Updated from : The Business Times, 19 Jan 2021
A FEARED slump in the private property market did not quite materialise in 2020; and with the ongoing momentum in the sales of private homes, things may have turned a corner for developers heading into 2021.
Despite the pandemic, the Private Residential Property Index rose 2.2 per cent for 2020 as a whole after notching a quarter-on-quarter gain of 2.1 per cent in Q4 2020, based on the Urban Redevelopment Authority’s (URA) latest flash estimate.
This came even as the pandemic sent the economy spiralling into a recession, with gross domestic product (GDP) contracting 5.8 per cent last year, advance estimates from the Ministry of Trade and Industry showed.
The surprising climb in private home prices likely arose from a confluence of factors. Among them are the slew of measures announced by the government last year to combat the pandemic – including the deferment of mortgage payments and the introduction of wage subsidies – which helped to save jobs and indirectly supported the property market.
At the same time, the pandemic has affected industries differently – with those such as travel almost paralysed by border closures and the “circuit breaker” in Q2.
Others – such as the information and communications, finance and insurance as well as professional services sectors – fared better and posted an expansion.
Higher-income earners and/or those with robust household balance sheets may have chosen to plough funds in the property market – which has proven less volatile than the stock market – while demand from Housing Development Board (HDB) flat upgraders as well as low mortgage rates also served to bolster the market, analysts said.
With the vaccine roll-out underway in Singapore and the economy poised to recover gradually, the outlook for developers appears more positive in 2021 than it did previously.
The low interest rate environment could also give prospective home buyers the impetus to take the plunge, while an eventual lifting of border control measures this year would likely act as a shot in the arm for sales of luxury projects, as travel restrictions largely kept foreign buyers at bay last year.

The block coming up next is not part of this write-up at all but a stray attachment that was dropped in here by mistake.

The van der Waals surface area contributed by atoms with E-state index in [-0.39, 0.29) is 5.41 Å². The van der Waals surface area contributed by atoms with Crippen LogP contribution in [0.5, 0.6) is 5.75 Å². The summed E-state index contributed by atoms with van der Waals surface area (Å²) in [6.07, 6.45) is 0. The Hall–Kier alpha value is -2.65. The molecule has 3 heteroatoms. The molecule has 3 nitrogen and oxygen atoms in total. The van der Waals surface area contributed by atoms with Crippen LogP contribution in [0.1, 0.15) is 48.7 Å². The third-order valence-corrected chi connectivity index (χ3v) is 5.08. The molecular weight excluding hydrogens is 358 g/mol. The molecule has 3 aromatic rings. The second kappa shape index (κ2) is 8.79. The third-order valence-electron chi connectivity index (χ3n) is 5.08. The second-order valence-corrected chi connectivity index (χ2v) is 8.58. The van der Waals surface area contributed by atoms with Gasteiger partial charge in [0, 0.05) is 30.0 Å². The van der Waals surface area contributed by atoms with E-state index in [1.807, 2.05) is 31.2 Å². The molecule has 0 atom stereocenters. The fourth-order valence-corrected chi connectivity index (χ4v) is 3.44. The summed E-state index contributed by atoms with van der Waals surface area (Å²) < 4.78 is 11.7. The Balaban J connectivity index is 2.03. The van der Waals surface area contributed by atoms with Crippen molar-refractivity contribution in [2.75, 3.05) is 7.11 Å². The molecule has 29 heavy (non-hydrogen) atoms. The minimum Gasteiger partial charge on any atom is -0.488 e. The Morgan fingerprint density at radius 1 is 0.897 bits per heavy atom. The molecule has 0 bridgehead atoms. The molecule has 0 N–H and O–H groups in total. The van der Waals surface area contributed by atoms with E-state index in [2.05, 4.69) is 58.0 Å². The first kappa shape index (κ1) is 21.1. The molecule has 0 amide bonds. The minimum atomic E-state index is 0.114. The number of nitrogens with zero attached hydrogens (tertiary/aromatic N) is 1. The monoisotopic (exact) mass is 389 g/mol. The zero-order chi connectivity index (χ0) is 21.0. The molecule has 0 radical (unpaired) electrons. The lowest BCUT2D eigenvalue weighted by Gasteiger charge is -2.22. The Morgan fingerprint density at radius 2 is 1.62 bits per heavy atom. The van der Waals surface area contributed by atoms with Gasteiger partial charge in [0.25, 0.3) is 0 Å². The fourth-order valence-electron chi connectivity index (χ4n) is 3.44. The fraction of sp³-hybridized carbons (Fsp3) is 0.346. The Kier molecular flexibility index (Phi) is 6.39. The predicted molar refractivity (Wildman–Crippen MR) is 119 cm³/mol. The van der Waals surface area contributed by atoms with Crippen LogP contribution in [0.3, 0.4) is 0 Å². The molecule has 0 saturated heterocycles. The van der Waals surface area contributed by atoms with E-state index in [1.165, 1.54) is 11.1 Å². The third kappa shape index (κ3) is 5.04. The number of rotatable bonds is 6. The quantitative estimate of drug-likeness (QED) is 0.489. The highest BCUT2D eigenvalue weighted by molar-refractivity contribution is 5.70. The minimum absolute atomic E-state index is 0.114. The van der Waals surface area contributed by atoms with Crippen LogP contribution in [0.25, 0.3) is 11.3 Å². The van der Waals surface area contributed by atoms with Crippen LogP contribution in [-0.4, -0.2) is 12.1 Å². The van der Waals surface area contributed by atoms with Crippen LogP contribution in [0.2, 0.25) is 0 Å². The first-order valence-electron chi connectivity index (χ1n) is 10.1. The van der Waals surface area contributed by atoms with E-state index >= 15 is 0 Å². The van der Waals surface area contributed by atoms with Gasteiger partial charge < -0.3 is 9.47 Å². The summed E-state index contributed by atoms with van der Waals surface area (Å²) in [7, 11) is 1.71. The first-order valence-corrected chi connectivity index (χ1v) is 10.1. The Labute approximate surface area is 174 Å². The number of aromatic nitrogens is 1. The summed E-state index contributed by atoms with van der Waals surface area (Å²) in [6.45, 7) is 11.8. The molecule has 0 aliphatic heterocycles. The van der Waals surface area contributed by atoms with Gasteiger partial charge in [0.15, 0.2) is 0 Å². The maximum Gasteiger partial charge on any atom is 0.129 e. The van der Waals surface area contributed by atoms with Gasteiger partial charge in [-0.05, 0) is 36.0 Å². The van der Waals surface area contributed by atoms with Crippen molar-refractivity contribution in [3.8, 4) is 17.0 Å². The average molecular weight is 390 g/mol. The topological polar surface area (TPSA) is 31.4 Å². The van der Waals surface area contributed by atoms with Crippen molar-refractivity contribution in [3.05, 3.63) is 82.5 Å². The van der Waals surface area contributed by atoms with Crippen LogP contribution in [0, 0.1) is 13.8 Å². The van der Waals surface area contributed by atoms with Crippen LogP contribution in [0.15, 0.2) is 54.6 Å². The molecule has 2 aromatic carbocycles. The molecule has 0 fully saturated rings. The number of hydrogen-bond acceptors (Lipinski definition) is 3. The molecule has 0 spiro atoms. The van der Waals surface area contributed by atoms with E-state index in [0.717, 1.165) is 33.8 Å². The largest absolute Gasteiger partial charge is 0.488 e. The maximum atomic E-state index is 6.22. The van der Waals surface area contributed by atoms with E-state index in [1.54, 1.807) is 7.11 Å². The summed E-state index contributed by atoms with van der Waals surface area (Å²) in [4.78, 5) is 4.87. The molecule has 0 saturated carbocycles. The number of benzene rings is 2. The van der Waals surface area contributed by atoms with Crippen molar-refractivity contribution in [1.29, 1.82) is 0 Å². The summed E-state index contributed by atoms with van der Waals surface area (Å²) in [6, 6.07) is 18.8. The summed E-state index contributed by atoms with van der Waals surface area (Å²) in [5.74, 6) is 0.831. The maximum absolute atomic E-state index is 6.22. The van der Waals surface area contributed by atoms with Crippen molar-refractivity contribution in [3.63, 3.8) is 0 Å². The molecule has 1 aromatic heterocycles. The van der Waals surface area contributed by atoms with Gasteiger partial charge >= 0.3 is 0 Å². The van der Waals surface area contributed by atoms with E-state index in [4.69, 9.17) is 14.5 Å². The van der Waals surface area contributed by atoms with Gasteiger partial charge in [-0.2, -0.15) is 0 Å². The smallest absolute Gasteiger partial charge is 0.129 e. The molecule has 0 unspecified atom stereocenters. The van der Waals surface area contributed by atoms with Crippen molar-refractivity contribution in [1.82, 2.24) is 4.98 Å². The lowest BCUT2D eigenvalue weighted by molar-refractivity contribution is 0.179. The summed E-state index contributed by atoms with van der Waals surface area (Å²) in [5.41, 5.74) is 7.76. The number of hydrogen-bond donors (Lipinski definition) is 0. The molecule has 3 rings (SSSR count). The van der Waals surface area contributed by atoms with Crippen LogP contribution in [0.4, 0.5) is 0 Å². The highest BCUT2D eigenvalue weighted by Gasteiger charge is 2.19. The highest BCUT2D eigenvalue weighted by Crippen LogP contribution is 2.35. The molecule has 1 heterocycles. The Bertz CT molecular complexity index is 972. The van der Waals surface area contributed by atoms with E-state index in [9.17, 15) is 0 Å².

In 2020, it was the demand for mid-tier and mass market projects which helped to nudge private home prices upwards.
There has also been talk of the en bloc market – dampened by the last round of cooling measures in July 2018 – picking up again in 2021 as developers look to replenish their landbank. Small to medium sites of up to 500 units are likely to be on developers’ radar given the relatively lower development risks, said Huttons Asia. This comes as the inventory of unsold units has continued to decline on the back of firm demand, while supply under the Government Land Sales programme remains moderate.
Though the road to recovery could see some hiccups along the way, OCBC Investment Research remains overweight on Singapore-listed developers such as CapitaLand (fair value: S$3.75), UOL (fair value: S$8.48) and City Developments (fair value: S$9.65) on the back of attractive valuations as investors continue the rotation into value and cyclical sectors.
RHB analyst Vijay Natarajan, who expects private property prices to rise as much as 3 per cent this year, reckoned the ongoing momentum in new home sales will serve as an earnings catalyst, with new home sales volumes possibly clocking 9,000 to 10,000 units.
“Most developers also have a high proportion of recurring income streams from investment properties, which should see a rebound on the back of an absence of rent rebates and an overall pick-up in the economy,” he said in a research note, ruling out further write-downs or impairments to capital values for now.
To be sure, risks remain, with analysts flagging potential downside risks such as the abrupt tapering off of government support measures, the softer rental market, a rise in unemployment as well as the possibility of the government introducing fresh cooling measures to curb runaway prices. A flare-up in the number of Covid-19 cases could also affect property sales in the near term.
The resilience displayed by the property market thus far, however, suggests that developers have cause to be – at least – cautiously optimistic in 2021.